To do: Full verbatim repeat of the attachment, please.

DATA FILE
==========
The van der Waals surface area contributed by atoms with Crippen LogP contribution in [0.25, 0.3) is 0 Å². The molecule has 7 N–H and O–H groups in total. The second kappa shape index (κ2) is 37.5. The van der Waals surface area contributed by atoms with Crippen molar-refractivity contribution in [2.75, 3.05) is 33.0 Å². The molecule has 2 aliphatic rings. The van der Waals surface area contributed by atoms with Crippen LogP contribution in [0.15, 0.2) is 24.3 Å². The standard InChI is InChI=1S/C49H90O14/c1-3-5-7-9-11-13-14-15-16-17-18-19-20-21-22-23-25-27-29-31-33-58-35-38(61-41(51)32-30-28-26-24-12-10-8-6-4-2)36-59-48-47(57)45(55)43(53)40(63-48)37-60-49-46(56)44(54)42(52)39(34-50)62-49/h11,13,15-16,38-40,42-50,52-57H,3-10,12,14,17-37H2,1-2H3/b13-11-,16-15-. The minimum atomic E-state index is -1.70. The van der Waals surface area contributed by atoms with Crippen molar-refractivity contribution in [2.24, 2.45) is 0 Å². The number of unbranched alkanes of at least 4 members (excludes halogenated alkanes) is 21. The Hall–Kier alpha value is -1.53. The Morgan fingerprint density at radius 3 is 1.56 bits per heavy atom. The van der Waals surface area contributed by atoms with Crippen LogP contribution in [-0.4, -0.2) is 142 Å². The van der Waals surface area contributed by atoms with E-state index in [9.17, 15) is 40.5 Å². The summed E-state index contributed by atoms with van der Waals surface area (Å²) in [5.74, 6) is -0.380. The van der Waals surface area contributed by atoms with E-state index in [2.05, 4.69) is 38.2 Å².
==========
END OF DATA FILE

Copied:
The van der Waals surface area contributed by atoms with Crippen LogP contribution in [0.25, 0.3) is 0 Å². The molecule has 7 N–H and O–H groups in total. The second kappa shape index (κ2) is 37.5. The van der Waals surface area contributed by atoms with Crippen molar-refractivity contribution in [2.75, 3.05) is 33.0 Å². The molecule has 2 aliphatic rings. The van der Waals surface area contributed by atoms with Crippen LogP contribution in [0.15, 0.2) is 24.3 Å². The standard InChI is InChI=1S/C49H90O14/c1-3-5-7-9-11-13-14-15-16-17-18-19-20-21-22-23-25-27-29-31-33-58-35-38(61-41(51)32-30-28-26-24-12-10-8-6-4-2)36-59-48-47(57)45(55)43(53)40(63-48)37-60-49-46(56)44(54)42(52)39(34-50)62-49/h11,13,15-16,38-40,42-50,52-57H,3-10,12,14,17-37H2,1-2H3/b13-11-,16-15-. The minimum atomic E-state index is -1.70. The van der Waals surface area contributed by atoms with Crippen molar-refractivity contribution in [2.24, 2.45) is 0 Å². The number of unbranched alkanes of at least 4 members (excludes halogenated alkanes) is 21. The Hall–Kier alpha value is -1.53. The Morgan fingerprint density at radius 3 is 1.56 bits per heavy atom. The van der Waals surface area contributed by atoms with Crippen LogP contribution in [-0.4, -0.2) is 142 Å². The van der Waals surface area contributed by atoms with E-state index in [9.17, 15) is 40.5 Å². The summed E-state index contributed by atoms with van der Waals surface area (Å²) in [5.74, 6) is -0.380. The van der Waals surface area contributed by atoms with E-state index in [2.05, 4.69) is 38.2 Å².